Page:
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Iodine and Graves' Remission

By Elaine Moore on 8/8/2012

Administration or ingestion of excess dietary iodine (exceeding 150 mcg daily) found in processed foods, iodized salt, contrast dyes for imaging tests, salty foods, medications such as amiodarone, dietary supplements including thyroid and metabolic boosters, and contaminated meat can result in thyrotoxicosis especially in patients with multinodular goiter, latent Graves’ disease, and adenomas.

In addition, excessive iodine can trigger Graves’ disease and other autoimmune thyroid disorders in genetically predisposed individuals who have not yet developed a thyroid disorder and cause relapses in individuals who have achieved remission.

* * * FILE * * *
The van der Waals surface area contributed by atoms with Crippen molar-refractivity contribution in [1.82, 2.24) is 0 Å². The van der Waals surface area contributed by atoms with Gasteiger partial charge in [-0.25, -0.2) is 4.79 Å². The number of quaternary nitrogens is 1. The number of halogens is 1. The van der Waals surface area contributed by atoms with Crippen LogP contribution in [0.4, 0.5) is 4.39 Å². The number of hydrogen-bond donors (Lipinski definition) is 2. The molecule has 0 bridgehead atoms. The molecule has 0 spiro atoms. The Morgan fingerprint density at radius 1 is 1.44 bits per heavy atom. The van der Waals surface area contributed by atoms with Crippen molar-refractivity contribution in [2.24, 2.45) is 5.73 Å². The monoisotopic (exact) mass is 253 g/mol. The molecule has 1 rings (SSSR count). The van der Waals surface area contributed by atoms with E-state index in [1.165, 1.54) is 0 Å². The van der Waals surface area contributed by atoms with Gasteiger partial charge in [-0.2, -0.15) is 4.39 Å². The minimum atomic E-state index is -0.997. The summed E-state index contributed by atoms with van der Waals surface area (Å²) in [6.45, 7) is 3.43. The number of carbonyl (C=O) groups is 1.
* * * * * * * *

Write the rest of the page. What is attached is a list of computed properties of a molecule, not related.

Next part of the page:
Latent Graves' disease is a term used to describe Graves' disease that's in remission from antithyroid drug therapy or alternative medicine. Latent Graves' disease also refers to mild conditions that may not have yet been diagnosed.

Excess iodine can cause hypothyroidism in certain patients. Patients with a history of Graves’ disease treated with radioiodine or partial thyroidectomy, partial thyroidectomy for thyroid nodules, or autoimmune thyroiditis appear to be particularly predisposed to iodine-induced hypothyroidism. Even relatively small excessive doses of 750 mcg may be sufficient to induce hypothyroidism in these individuals.


Kopp, Peter. 2010. “Thyrotoxicosis of Other Etiologies,” in Thyroid Disease Manager Clinical Textbook available online.

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